Frontier Agriculture trial demonstrates how cover crops can boost sugar beet size

Emily Page of Frontier Agriculture with the two contrasting sugar beets. Picture: Matthew Usher.

Emily Page of Frontier Agriculture with the two contrasting sugar beets. Picture: Matthew Usher.

Farmers could significantly boost the size of their sugar beet by preparing the ground with cover crops, according to the initial results of a Norfolk field trial.

After last year's spring barley was harvested at Hall Farm, run by JE Spratt in Necton, near Swaffham, part of a field was left as stubble and another was planted with oil radish – a cover crop used to retain nutrients and moisture in the soil during the winter, improving its structure and fertility.

As the following sugar beet crop began to establish itself this summer, farm manager Kevin Banham said he was astonished at the difference between the plant growth in the two halves of his field.

And this week, when agronomy students from Frontier Agriculture dug up test plots either side of the divide, they found that the average beet size was 57pc larger.

The samples will now be sent for analysis at the British Sugar plant in Wissington near Downham Market, to see what the effect has been on sugar content.


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Emily Page, a graduate trainee agronomist at Frontier Agriculture, said: 'Cover crops are not something you can harvest and sell. They are great for soil health, but because all that is going on underneath the ground it is still taken for granted, and unknown.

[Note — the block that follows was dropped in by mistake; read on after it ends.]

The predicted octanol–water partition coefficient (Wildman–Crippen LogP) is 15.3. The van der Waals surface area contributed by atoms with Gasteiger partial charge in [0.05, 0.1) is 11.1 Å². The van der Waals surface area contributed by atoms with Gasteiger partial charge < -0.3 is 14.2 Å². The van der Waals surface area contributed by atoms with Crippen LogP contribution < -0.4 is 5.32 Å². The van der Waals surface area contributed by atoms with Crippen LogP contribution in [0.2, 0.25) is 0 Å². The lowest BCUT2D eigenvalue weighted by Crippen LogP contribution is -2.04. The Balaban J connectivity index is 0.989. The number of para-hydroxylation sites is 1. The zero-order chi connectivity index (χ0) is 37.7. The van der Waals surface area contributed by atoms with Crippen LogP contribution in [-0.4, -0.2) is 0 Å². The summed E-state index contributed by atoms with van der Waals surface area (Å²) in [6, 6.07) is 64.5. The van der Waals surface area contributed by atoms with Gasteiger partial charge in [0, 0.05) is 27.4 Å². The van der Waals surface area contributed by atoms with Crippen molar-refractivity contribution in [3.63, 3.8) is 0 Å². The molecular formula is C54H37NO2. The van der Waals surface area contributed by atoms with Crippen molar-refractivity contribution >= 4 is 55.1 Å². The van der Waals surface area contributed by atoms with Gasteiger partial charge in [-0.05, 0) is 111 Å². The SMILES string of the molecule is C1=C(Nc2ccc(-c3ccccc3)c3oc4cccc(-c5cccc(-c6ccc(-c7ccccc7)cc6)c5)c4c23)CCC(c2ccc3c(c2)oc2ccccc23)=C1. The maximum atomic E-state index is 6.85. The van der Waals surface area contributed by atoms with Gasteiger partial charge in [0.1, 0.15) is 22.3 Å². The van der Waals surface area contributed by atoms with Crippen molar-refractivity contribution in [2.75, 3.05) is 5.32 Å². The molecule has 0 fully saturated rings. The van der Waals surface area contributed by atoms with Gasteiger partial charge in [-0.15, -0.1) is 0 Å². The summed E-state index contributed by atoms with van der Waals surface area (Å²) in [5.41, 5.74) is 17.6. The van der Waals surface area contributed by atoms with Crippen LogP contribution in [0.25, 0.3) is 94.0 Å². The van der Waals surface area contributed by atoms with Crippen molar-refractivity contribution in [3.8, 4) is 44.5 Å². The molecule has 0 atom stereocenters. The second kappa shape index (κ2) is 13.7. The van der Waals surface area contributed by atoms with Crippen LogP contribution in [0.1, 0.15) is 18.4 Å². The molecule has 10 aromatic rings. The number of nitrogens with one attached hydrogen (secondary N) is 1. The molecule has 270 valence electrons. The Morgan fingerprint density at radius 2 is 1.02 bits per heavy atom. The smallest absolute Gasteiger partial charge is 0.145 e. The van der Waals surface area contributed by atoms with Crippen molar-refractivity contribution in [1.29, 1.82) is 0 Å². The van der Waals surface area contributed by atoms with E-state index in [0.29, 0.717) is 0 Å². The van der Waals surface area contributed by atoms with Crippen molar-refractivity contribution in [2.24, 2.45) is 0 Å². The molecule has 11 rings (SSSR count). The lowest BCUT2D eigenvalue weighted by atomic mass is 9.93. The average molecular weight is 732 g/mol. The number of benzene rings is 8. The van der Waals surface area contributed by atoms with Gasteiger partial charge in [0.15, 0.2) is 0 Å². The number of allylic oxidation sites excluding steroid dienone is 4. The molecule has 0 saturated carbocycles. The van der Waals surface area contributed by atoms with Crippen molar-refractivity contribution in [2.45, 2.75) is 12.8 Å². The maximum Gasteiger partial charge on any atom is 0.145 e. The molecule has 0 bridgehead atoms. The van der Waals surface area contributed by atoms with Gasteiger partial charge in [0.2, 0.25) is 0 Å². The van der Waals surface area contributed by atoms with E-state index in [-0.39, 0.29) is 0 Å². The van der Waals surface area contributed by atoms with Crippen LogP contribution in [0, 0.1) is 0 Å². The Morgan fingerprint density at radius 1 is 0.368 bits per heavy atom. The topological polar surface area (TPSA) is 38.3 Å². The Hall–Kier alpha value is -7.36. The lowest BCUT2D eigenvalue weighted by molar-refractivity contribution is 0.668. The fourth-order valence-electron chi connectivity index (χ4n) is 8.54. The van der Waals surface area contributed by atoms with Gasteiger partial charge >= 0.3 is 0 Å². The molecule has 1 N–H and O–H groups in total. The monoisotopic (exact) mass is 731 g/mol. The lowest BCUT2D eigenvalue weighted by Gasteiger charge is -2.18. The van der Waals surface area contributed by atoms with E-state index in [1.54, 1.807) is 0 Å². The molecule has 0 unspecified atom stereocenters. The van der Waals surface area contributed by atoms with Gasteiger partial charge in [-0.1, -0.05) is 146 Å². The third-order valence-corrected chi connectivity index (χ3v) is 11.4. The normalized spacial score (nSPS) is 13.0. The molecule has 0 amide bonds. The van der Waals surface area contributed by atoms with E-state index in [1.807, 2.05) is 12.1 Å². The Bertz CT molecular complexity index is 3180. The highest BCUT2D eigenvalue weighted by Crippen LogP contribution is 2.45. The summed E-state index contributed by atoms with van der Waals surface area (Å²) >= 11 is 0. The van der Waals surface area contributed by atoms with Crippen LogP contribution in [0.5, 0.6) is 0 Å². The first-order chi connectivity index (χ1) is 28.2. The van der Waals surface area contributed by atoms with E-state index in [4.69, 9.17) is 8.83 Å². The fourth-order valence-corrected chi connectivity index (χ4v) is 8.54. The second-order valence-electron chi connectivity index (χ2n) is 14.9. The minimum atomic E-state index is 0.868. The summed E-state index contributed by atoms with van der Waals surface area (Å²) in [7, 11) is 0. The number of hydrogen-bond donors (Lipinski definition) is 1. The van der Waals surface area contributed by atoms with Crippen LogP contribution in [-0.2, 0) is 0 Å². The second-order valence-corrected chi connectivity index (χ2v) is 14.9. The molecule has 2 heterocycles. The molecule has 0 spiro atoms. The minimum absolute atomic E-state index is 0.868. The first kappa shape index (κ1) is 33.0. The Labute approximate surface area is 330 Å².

'So this is about getting the data to prove to farmers that we are starting to see the evidence that they will get the monetary benefits as well.'

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Mr Banham added: 'The whole field was treated the same in respect of the base dressing, the top dressing and the fertiliser and herbicide. The only difference was the oil radish on this part of the field.

'Frontier marked out this area by satellite, but you didn't need a satellite to work out where it is, because the difference in growth is so pronounced. It is a dramatic difference.

'This is very light soil and very prone to winter rainfall, so you get that flush of water through the soil profile and you lose all those valuable nutrients. By putting in a cover crop you soak up the nutrients and you also get the roots helping the soil structure and improving the organic matter – and we got the weed suppression because we had a bigger canopy.'

Initial results

Four plots were dug either side of the divide between the cover-cropped beet and the side that did not have cover crops. 10 roots were lifted per dig.

The average weight of 10 roots from the cover-cropped side of the field was 11.15kg, compared to 7.1kg without cover crops.

But estimated plant population on the non cover-cropped side was 82,000 plants per hectare, with only 72,800 plants per hectare after the cover crop. The trial team believes this lower number is because the plants were so much larger on the cover-cropped side.

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